Men seem to be better, in general, in compartmentalizing their lives, thereby putting thoughts of loved ones aside until the mind is free to dwell on life. And yes, there are many exceptions and many ranges within the genders.

Knowing the Difference?

So how do you know? The question, after time, usually after the infatuated parties’ relationships are ruined actually is simple, the answer, however, is not easy to own or accept. And the answer is usually only obvious after the pain which follows the short high at the start.

Though difficult, evaluating how things are going at regular intervals can help to give some direction (and re-direct misdirection) to people who are self-guided toward happiness and success. For those who are on a negative course, people who are unhappy, confused and perhaps self-sabotaging, regular evaluation can point out some hard truths about oneself, and/or about the person you want to take the next step with.
One must accept that all relationships require work and effort from both sides, it is too easy for one party to look elsewhere when they perceive problems in their current relationship, and women especially can become infatuation victims of their own doing. In the long term, often they find that in hindsight their old relationship did offer them the love they wanted but had not seen it before it was too late

At Monday, July 30, 2012 4:06:00 AM, Anonymous Anonymous said...

Determining the Difference
of Infatuation and love
The answers, and the courage to face the facts is the key to making the determination. In infatuation, your gaze, your thoughts and maybe your world revolves around someone. You have blinders on. It seems that all the world pales in comparison to this persons looks, talents, intelligence, creativity, etc. What you might not see by keeping the blinders on, what can be serious flaws in any relationship, are the destructive traits and behaviours that degrade self esteem and cause some pretty negative effects on ones choices and decisions.

Many have had the experience of looking back at some early romance, in middle or high school perhaps, when we were in love with a special teacher, or camp counsellor. It can be easier to see in retrospect, what you weren’t ready to see at the time. Your thoughts of romance were simply an innocent fantasy: An infatuation that felt like love at the time.

Aside from your age, what was it about you that made you make that mistake. Innocence? Loneliness? A longing to grow up, maybe. But those were things going on in your head. In fact, these feelings had little to do with the actual object of your infatuation (crush). It could be that some of those same feelings and needs exist for you today. For woman this is especially common between the ages of 45-55, when they feel they need love before they grow old. Beware of your own vulnerability, and your own desire to get rescued from that solitary life of the unpaired. In my experience woman are far better off to work on their current relationship if their partner is loves and cares for them. When they do this they usually find that they end up with a satisfying and enjoyable life. (note:woman in violent or abusive relationships are of course always looking for a way out and their infatuation may provide this- this is dealt with later in this book).

In time, the faults that you refuse to see will begin to come to the foreground. You may be infatuated with a rich and powerful person, but as you come to know that person on a more intimate basis, the qualities that intrigued you will begin to fade into the background.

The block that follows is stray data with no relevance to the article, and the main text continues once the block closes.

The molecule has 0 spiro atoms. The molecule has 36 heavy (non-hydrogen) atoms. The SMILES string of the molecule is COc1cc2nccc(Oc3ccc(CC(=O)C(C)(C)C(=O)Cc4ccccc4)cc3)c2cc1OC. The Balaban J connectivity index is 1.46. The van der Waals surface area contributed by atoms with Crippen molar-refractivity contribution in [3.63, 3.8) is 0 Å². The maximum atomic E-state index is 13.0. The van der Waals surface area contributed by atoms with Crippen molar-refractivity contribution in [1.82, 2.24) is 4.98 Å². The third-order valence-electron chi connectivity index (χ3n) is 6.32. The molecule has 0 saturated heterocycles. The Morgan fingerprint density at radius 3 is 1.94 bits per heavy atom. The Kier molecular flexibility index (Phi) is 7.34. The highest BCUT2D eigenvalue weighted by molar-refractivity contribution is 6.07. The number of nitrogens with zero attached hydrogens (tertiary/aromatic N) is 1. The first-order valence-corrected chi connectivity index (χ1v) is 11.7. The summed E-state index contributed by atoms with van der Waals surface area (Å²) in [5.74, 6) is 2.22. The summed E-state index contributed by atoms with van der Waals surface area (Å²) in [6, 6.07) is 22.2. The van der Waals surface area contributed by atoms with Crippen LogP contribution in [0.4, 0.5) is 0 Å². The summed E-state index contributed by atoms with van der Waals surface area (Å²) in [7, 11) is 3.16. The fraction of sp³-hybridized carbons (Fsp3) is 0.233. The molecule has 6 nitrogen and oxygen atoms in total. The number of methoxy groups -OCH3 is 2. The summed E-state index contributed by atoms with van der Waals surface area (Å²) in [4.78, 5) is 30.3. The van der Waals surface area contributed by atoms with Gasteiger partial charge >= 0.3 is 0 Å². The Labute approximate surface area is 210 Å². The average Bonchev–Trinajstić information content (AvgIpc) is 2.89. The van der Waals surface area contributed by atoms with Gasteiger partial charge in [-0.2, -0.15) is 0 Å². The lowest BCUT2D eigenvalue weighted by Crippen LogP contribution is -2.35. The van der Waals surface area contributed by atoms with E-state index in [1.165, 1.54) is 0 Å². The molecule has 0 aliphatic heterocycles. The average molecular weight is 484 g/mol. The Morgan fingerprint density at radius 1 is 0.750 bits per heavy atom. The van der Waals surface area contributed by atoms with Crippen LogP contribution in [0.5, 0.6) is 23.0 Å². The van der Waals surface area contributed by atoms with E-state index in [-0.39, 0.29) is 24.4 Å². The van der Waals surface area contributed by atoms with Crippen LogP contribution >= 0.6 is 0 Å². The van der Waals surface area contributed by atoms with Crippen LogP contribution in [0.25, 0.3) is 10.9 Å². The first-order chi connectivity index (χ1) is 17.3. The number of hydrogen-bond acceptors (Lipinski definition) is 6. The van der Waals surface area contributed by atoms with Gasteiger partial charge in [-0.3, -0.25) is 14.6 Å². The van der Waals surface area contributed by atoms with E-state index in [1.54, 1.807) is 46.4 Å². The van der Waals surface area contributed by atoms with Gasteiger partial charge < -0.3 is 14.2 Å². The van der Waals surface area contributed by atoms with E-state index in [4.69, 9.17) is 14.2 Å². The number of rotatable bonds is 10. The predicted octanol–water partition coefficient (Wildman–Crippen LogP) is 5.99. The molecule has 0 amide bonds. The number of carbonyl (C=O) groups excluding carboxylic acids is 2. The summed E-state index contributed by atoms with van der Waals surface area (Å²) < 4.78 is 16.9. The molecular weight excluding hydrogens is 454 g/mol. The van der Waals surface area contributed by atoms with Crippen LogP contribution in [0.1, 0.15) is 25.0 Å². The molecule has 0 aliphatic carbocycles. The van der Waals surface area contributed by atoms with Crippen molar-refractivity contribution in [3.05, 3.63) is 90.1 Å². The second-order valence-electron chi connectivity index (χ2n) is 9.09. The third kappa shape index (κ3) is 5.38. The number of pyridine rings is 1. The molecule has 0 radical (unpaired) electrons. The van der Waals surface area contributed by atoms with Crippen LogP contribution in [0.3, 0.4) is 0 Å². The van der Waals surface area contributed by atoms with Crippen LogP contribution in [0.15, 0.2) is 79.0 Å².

In the case of love, your focus is on your special someone, and that someone exists in the real world. Give and take, compromise and cooperation are characteristics of love relationships. Working toward common goals, sharing dreams and values define the dynamics of a good love relationship. People know each other on a separate and private level than the world at large. This is what we should be striving for.

Bringing it Into Reality

Infatuation can even be thought of as love with only 2 dimensions. With love, that third dimension is reality. So, it is actually your ability to tell what is real in a relationship, versus what is imagined. You love being part of a couple, but is this the person you want to be in a couple with?

Trying to differentiate your love interest from your lust interest is requires a level head and the courage to face the unpleasant. It also requires maturity and the ability to take a step back and survey the big picture. The result is more control and confidence as you stride your way in loves direction.

At Monday, July 30, 2012 8:34:00 AM, Blogger Maurice Bernstein, M.D. said...

Anonymous from today: Thanks for presenting an interesting discussion of the terms used for the patient/doctor behavior. However, please indicate the full reference to what you read including a web link, if available, so that my other visitors may have access to the entire writing. The source of your extract deserves identification and recognition. ..Maurice.

At Saturday, October 12, 2013 11:17:00 PM, Anonymous Anonymous said...

I'm not in love with my doctor; but I fell I am infatuated with him?? Or maybe a crush?? He is not my pc but had a few visits with him and was treated very well. I was happy to go to the visit unlike some others in my lifetime. Everything has been very professional but after the last visit and he had closed my case I left the office felling very sad like I had lost my best friend. I knew I wouldn't be seeing him again. I don't know how to feel about this. These feelings have lasted a few days. I thought about making another appointment just to speak to him about my feelings but I know he doesn't feel that way, and I'm really not a wacked out person. I'm just very sad and don't know how to deal with these feelings.